However, what may be surprising is that Google actually tracks users’ YouTube watch history and search history. The saved information curates YouTube home pages and suggestions or search results online.
What Else Does Google Know?
Google has created its own search engine: Google Chrome. This is different than using Google’s search engine, but note that if you use Chrome, Google is able to track everything you do on the entire web. The data Google can capture is not just limited to the search engine or your searches.
Furthermore, any information put into a Google account is up for grabs by Google. This means Google can collect information from your email if you use Gmail; they can have access to your contacts and calendar entries if you use your Google calendar.
Bing Search Engine
With 33% of searches in the United States, Microsoft Bing is the second-largest search engine. Bing and Google are similar in their scope: both have grown beyond a search engine, and Bing is considered one of the most popular Google alternatives. This means that Bing too collects more information than users might realize.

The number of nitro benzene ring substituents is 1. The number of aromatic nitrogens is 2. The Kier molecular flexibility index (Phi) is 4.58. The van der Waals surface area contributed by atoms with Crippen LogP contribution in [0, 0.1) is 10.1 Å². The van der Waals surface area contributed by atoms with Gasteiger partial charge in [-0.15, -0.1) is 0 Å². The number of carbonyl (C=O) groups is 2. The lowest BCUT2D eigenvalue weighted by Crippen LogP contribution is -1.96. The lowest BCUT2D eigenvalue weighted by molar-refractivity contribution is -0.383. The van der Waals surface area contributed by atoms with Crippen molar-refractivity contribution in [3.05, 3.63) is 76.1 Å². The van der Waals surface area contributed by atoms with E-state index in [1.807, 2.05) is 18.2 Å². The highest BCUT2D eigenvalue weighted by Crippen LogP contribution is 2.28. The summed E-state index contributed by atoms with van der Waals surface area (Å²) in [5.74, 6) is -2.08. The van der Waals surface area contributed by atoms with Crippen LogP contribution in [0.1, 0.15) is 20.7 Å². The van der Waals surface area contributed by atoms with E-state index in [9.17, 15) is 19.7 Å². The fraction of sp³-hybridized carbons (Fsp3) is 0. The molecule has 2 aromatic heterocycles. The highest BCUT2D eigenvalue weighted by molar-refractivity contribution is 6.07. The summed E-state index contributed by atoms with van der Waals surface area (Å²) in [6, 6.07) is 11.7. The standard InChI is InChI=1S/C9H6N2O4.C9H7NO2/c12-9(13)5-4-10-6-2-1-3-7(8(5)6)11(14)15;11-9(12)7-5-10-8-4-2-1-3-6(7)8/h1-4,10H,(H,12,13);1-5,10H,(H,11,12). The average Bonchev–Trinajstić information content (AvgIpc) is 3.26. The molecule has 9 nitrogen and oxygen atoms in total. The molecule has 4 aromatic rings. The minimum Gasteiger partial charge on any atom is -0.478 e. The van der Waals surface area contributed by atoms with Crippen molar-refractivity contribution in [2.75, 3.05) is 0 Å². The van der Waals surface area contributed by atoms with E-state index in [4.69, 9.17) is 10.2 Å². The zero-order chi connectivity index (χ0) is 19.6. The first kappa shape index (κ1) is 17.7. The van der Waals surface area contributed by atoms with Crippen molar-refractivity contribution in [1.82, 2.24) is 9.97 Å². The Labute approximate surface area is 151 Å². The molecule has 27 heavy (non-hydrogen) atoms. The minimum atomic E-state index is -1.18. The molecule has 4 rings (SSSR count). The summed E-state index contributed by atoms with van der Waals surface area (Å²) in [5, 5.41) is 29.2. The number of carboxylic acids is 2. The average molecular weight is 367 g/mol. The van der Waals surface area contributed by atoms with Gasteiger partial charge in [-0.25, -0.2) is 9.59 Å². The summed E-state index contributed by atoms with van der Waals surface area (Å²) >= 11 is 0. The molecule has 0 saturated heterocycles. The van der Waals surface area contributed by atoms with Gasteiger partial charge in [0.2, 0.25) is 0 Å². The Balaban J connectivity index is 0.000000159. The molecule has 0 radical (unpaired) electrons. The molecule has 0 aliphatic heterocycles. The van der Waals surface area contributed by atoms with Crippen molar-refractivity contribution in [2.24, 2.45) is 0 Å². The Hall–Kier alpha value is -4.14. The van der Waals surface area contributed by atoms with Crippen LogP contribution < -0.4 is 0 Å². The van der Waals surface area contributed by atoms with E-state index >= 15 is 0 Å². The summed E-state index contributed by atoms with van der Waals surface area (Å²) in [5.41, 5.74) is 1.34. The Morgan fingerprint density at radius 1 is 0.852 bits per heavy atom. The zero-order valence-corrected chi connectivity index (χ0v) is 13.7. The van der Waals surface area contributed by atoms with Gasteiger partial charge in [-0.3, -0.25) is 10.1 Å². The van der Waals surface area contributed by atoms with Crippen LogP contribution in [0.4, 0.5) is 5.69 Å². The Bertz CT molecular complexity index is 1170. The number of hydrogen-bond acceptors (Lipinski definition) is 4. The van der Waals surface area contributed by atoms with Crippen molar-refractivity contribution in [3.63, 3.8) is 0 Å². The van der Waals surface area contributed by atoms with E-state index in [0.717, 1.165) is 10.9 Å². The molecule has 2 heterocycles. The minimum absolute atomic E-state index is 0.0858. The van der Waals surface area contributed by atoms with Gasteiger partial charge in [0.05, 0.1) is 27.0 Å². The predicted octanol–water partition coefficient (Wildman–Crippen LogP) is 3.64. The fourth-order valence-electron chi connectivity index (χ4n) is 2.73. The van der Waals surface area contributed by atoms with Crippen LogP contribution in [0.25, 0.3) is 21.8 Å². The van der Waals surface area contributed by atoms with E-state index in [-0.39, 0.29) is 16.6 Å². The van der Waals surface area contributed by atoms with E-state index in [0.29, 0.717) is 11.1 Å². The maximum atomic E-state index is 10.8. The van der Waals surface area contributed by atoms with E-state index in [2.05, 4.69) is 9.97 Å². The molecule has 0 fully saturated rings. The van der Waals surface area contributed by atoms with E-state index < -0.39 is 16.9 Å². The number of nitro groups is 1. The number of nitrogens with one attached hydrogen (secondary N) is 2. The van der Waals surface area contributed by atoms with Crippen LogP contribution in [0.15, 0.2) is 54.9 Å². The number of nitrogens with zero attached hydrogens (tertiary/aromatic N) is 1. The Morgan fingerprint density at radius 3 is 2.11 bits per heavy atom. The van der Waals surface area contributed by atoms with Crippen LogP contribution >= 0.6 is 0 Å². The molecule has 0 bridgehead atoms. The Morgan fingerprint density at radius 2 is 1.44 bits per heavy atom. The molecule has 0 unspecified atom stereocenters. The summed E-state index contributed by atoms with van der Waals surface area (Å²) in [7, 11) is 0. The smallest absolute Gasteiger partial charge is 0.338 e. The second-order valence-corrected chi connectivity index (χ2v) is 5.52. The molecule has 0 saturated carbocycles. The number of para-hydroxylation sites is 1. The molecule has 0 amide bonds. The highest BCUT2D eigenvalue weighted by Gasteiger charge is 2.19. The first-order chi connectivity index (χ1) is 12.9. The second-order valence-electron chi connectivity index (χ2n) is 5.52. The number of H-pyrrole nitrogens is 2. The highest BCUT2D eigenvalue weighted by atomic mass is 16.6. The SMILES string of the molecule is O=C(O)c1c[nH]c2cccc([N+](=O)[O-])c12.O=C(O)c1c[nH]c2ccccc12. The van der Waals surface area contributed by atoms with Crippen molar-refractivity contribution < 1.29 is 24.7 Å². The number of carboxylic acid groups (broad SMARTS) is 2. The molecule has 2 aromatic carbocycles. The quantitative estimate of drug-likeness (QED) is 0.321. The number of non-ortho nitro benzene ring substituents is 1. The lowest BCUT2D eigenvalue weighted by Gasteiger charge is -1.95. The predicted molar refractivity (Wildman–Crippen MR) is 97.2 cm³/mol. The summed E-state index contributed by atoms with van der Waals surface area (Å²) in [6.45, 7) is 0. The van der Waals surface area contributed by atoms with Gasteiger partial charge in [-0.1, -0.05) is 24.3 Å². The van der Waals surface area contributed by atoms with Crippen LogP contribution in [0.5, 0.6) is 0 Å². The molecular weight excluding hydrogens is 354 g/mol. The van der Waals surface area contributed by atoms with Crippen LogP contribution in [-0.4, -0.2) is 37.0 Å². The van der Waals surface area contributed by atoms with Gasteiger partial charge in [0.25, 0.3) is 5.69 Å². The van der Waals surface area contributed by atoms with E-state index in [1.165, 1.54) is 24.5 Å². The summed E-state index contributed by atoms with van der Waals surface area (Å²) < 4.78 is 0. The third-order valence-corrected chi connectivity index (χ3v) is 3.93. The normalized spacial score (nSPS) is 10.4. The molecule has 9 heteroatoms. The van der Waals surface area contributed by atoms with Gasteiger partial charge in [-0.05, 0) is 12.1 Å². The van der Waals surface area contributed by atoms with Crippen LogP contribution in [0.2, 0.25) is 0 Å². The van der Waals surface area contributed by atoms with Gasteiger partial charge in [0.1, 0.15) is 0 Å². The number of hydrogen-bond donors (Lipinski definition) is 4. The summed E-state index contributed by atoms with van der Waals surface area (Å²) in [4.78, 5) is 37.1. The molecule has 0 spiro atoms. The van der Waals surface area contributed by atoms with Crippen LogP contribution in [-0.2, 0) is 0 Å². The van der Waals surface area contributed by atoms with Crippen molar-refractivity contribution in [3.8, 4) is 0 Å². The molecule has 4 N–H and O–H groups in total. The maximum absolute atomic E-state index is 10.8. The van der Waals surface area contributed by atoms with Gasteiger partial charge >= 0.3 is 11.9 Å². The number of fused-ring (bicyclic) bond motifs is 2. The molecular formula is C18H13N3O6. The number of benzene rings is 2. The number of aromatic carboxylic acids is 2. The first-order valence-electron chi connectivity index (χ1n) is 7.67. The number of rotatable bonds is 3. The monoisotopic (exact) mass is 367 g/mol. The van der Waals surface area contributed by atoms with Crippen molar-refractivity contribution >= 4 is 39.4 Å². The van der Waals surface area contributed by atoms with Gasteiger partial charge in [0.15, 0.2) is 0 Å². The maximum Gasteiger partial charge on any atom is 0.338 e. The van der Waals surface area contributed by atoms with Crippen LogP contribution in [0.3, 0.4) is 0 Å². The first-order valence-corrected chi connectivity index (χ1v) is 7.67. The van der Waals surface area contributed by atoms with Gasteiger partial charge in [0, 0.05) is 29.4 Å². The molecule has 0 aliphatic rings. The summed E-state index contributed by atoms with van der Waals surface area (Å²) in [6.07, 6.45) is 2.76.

Bing also saves your search history, and it keeps that information for 999 days unless manually deleted sooner. Bing collects a lot of logistical information as you use the search engine: your IP address, your general location, the time and date of your search, and what you search for. However, unlike Google, it should be understood how Microsoft stores and maintains your search history using Bing.
Bing is one of the companies that uses tracking pixels to monitor how many users visit a certain page. Microsoft, Bing’s parent company, uses these in emails and advertisements. However, when you use Bing’s search tool, a user is ultimately subjected to these tracking pixels on search results.
What Else Does Bing Know?
As mentioned above, Bing does collect your general location, but with limitations. Again, it is best to understand how Microsoft stores and maintains your search history. Cookies are a big part of Bing’s search engine. These can contribute to ad tracking too.
Yahoo Search Engine